NEW YORK: Protests outside Chinese ‘police station’ for alleged spying

New York City China Town chinese

Over five dozen protesters gathered outside a building housing a Chinese ‘police station’ accused of spying on dissidents in the Chinese community in New York, The New York Post reported.

On Saturday, the protesters gathered outside 107 East Broadway where the ChangLe Association Inc, a non-profit which operates a “service station” above the noodle shop.

One of the protesters, Toni Cai said, “It’s a very serious problem in the Chinese community,” adding that CCP has coerced people from China severely and has a large influence on them in the state, through American and Asian-American politicians.

Dozens of demonstrators protested outside a Chinatown building housing a foreign police station accused of harassing and spying on Chinese nationals in the city, reported The New York Post.

Cai is a pro-democracy activist imprisoned by the Chinese Communist Party twice in China for promoting free speech. He immigrated to the US in 2000, he told The Post.

“I am very worried, but I want to support the community leaders who are honest and openly against what the CCP is doing,” he added.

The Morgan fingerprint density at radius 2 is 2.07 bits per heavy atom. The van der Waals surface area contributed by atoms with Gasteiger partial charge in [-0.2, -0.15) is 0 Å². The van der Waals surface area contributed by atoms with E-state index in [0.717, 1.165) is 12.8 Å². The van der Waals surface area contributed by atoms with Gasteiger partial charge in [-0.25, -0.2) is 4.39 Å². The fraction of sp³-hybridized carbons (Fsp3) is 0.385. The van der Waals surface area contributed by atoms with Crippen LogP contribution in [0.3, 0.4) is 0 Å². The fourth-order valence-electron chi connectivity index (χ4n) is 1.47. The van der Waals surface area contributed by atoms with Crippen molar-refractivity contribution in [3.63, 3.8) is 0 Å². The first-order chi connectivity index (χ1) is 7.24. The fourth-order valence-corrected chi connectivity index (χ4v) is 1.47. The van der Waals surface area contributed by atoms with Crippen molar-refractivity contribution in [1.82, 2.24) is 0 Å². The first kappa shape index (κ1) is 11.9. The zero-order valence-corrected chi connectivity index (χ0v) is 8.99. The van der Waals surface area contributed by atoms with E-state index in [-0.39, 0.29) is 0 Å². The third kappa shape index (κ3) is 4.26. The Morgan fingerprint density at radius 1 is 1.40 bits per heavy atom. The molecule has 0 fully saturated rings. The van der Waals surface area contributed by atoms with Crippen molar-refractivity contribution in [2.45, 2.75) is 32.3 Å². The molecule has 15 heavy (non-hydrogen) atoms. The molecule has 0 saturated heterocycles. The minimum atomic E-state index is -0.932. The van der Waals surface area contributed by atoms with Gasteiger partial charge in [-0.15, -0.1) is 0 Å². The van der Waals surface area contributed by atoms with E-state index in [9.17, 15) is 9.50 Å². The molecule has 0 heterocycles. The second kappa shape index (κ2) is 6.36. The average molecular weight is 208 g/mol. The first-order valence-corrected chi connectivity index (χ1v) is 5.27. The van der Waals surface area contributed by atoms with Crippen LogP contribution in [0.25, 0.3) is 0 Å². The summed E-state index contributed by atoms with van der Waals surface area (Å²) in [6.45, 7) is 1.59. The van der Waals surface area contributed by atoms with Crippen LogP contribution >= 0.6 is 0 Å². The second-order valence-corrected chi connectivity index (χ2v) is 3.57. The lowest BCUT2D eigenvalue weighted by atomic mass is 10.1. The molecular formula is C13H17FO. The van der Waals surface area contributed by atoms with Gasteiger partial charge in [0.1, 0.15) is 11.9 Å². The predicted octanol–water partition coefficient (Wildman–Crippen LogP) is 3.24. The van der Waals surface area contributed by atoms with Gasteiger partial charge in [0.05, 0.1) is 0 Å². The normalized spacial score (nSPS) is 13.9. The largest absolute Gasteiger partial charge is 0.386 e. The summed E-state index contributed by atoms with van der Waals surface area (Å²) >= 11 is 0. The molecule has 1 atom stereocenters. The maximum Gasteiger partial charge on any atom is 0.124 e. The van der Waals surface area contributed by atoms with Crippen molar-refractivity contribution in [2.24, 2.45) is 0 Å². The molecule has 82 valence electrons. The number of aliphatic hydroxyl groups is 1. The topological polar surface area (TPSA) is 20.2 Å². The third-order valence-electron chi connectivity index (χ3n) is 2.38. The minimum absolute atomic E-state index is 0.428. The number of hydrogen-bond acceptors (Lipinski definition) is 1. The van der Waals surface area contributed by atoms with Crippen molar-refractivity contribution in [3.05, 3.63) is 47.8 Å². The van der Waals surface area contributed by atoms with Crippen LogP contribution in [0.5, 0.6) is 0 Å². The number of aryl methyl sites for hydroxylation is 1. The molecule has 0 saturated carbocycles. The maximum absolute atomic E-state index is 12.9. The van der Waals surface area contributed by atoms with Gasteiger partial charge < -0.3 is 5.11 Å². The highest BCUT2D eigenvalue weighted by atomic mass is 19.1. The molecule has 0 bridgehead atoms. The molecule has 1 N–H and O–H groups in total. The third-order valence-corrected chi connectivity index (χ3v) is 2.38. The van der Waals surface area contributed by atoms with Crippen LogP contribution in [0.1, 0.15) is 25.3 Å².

Meanwhile, Jing Zhang, founder and executive director of Women’s Rights in China, echoed the thought as she joined the protesters outside the Lower Manhattan building. “People need to support each other,” she said “We all came here to be free.”

Earlier, FBI counterintelligence raided this office building in New York. According to The New York Post, the Chinese police station is run with the help of a US charity that is on an IRS blacklist.

In May, the IRS yanked the group’s tax-exempt status for its failure to submit tax filings for three straight years, according to public records, according to The New York Post.

The non-profit, which was incorporated in New York in 2013 and listed its charitable mission as a “social gathering place for Fujianese people,” paid USD 1.3 million three years later for the suite of offices that houses the Fuzhou Police Overseas Chinese Affairs bureau, filings show.

The stations also participate in “intimidation, harassment, detention or imprisonment” to spy on dissenters and return migrants to China, according to the report.

“We Chinese are very angry at the local government for their appeasement policy,” said Quiam Jiu, who was at the protest with his daughter, Zhao Yue Auiam. “They let the CCP repress freedom and human rights activities. We want local government to have a high-pressure policy on CCP agents.”

“CCP agents are everywhere,” said Ziyun Huang, who was also at the Saturday protest.

Last year, New York City Mayor Eric Adams was a guest of honour at a gala dinner sponsored by the charity that operates the Chinatown police station, The Post revealed.

“CCP agents are everywhere,” said Ziyun Huang, who was also at the Saturday protest. “When all the human rights groups have protests and demonstrations, the CCP will come and harass people.

“The CCP affects the average Chinese American tremendously,” Huang continued. “The party is always in the back of their mind. Everything they do is psychological. CCP to the Chinese is like the weather — they are always in the background,” he added.

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